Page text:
Wise man **
by Jennifer Devoldere
French film, 1 h 40
With the strength of desire, Leopold had drawn his future: a fine career as a doctor to save lives, like that of his mother, who died of cancer when he was 8 years old, could not have. But too far in the ranking of the entrance examination, he must choose between physiotherapist, dentist and midwife, training for which he opts before, he hopes, to return to medicine by a gateway.
Congratulated by his family before announcing his results, Léopold gets caught up in a lie: he hides his studies at the school of midwifery where he clearly displays his lack of interest. Nathalie, with her assertive personality, supervises her internship and does not hear it that way.
Jennifer Devoldere reverses the issue of unequal access to work by showing the difficulty for a man to find his place in an ultra-feminized profession, where only 4.5% of the workforce is male. The filmmaker explores the confrontation of two worlds: the very masculine universe tinged with sexism of the student, who lives with his father and his three younger brothers, and the sphere of midwives, between the medical and the intimate feminine.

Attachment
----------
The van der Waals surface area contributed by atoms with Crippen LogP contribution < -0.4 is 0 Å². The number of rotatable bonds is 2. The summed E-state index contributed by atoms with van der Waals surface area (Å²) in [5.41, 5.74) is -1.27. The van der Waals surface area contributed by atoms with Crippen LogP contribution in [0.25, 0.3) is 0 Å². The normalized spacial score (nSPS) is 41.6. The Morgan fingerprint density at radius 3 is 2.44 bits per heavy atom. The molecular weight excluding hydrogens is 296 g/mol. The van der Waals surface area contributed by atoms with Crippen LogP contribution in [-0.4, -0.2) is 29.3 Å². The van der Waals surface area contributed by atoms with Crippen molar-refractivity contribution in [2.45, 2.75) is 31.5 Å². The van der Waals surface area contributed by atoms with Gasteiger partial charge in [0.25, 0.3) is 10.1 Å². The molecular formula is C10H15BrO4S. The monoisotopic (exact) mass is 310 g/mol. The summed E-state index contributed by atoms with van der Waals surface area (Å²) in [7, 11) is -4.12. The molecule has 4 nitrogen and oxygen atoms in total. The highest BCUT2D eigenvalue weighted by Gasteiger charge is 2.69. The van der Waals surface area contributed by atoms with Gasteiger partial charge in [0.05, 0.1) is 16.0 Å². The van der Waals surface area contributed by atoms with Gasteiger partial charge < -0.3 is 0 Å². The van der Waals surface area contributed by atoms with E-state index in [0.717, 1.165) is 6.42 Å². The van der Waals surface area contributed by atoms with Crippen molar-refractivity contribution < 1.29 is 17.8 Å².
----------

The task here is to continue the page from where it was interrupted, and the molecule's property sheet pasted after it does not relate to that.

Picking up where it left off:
A realistic picture of midwifery
Jennifer Devoldere, who devoted time to observation and documentation, delivers a very realistic and enlightening comedy on this profession “where there is more good news than bad”, according to a fellow student of Leopold. It also shows the difficulties, between lack of resources and pressure from the administration.
Certainly the story unfolds without great surprise, but the accuracy of the painting and its performers hits the mark. Impressive by nature, Melvin Boomer subtly passes from the sullen student to the apprentice midwife (“woman” since this word designates the patient and not the caregiver, but the profession is declined in the masculine), soothing with future mothers . Karin Viard excels once again in a character of a rough woman who reveals herself to be of great humanity.